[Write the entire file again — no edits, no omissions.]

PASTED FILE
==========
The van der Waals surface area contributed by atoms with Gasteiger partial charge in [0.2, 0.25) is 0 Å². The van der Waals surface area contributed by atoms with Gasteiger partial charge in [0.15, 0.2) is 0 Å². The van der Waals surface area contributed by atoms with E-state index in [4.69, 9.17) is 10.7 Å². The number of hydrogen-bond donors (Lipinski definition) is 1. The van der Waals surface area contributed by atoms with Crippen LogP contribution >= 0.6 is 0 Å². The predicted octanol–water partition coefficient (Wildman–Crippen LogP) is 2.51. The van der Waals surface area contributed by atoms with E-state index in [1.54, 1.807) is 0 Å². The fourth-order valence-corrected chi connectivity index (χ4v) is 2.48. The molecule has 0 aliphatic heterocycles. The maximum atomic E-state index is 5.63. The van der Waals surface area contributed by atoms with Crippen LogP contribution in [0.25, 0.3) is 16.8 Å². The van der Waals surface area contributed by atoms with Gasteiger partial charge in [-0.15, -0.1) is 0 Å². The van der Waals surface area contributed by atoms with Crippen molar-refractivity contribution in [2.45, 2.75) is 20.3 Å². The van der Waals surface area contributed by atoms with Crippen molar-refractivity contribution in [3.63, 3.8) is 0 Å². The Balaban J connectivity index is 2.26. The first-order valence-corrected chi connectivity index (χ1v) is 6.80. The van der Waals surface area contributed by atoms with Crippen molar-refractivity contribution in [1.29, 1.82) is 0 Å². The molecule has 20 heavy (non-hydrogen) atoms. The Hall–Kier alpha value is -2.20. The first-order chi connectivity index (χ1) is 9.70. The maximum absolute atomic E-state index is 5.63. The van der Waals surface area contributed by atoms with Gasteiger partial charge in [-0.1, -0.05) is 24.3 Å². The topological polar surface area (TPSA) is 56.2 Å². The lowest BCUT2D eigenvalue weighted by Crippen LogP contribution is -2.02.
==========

The van der Waals surface area contributed by atoms with Gasteiger partial charge in [0.2, 0.25) is 0 Å². The van der Waals surface area contributed by atoms with Gasteiger partial charge in [0.15, 0.2) is 0 Å². The van der Waals surface area contributed by atoms with E-state index in [4.69, 9.17) is 10.7 Å². The number of hydrogen-bond donors (Lipinski definition) is 1. The van der Waals surface area contributed by atoms with Crippen LogP contribution >= 0.6 is 0 Å². The predicted octanol–water partition coefficient (Wildman–Crippen LogP) is 2.51. The van der Waals surface area contributed by atoms with E-state index in [1.54, 1.807) is 0 Å². The fourth-order valence-corrected chi connectivity index (χ4v) is 2.48. The molecule has 0 aliphatic heterocycles. The maximum atomic E-state index is 5.63. The van der Waals surface area contributed by atoms with Crippen LogP contribution in [0.25, 0.3) is 16.8 Å². The van der Waals surface area contributed by atoms with Gasteiger partial charge in [-0.15, -0.1) is 0 Å². The van der Waals surface area contributed by atoms with Crippen molar-refractivity contribution in [2.45, 2.75) is 20.3 Å². The van der Waals surface area contributed by atoms with Crippen molar-refractivity contribution in [3.63, 3.8) is 0 Å². The Balaban J connectivity index is 2.26. The first-order valence-corrected chi connectivity index (χ1v) is 6.80. The van der Waals surface area contributed by atoms with Crippen molar-refractivity contribution in [1.29, 1.82) is 0 Å². The molecule has 20 heavy (non-hydrogen) atoms. The Hall–Kier alpha value is -2.20. The first-order chi connectivity index (χ1) is 9.70. The maximum absolute atomic E-state index is 5.63. The van der Waals surface area contributed by atoms with Gasteiger partial charge in [-0.1, -0.05) is 24.3 Å². The topological polar surface area (TPSA) is 56.2 Å². The lowest BCUT2D eigenvalue weighted by Crippen LogP contribution is -2.02.